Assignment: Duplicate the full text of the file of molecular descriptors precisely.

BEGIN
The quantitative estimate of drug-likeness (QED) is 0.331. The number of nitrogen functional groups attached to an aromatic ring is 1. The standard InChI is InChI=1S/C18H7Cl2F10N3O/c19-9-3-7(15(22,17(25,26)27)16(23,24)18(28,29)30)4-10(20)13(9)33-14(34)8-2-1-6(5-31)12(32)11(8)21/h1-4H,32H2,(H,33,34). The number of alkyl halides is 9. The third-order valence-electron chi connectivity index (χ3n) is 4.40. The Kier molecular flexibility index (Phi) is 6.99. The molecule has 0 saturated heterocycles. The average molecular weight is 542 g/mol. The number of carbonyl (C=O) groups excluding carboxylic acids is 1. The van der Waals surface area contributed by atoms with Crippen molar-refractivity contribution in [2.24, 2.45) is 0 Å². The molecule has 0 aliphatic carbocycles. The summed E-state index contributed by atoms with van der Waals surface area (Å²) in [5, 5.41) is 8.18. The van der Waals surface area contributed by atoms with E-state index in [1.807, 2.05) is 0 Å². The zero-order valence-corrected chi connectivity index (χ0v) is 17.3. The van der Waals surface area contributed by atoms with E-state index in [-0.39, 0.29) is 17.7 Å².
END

The quantitative estimate of drug-likeness (QED) is 0.331. The number of nitrogen functional groups attached to an aromatic ring is 1. The standard InChI is InChI=1S/C18H7Cl2F10N3O/c19-9-3-7(15(22,17(25,26)27)16(23,24)18(28,29)30)4-10(20)13(9)33-14(34)8-2-1-6(5-31)12(32)11(8)21/h1-4H,32H2,(H,33,34). The number of alkyl halides is 9. The third-order valence-electron chi connectivity index (χ3n) is 4.40. The Kier molecular flexibility index (Phi) is 6.99. The molecule has 0 saturated heterocycles. The average molecular weight is 542 g/mol. The number of carbonyl (C=O) groups excluding carboxylic acids is 1. The van der Waals surface area contributed by atoms with Crippen molar-refractivity contribution in [2.24, 2.45) is 0 Å². The molecule has 0 aliphatic carbocycles. The summed E-state index contributed by atoms with van der Waals surface area (Å²) in [5, 5.41) is 8.18. The van der Waals surface area contributed by atoms with E-state index in [1.807, 2.05) is 0 Å². The zero-order valence-corrected chi connectivity index (χ0v) is 17.3. The van der Waals surface area contributed by atoms with E-state index in [-0.39, 0.29) is 17.7 Å².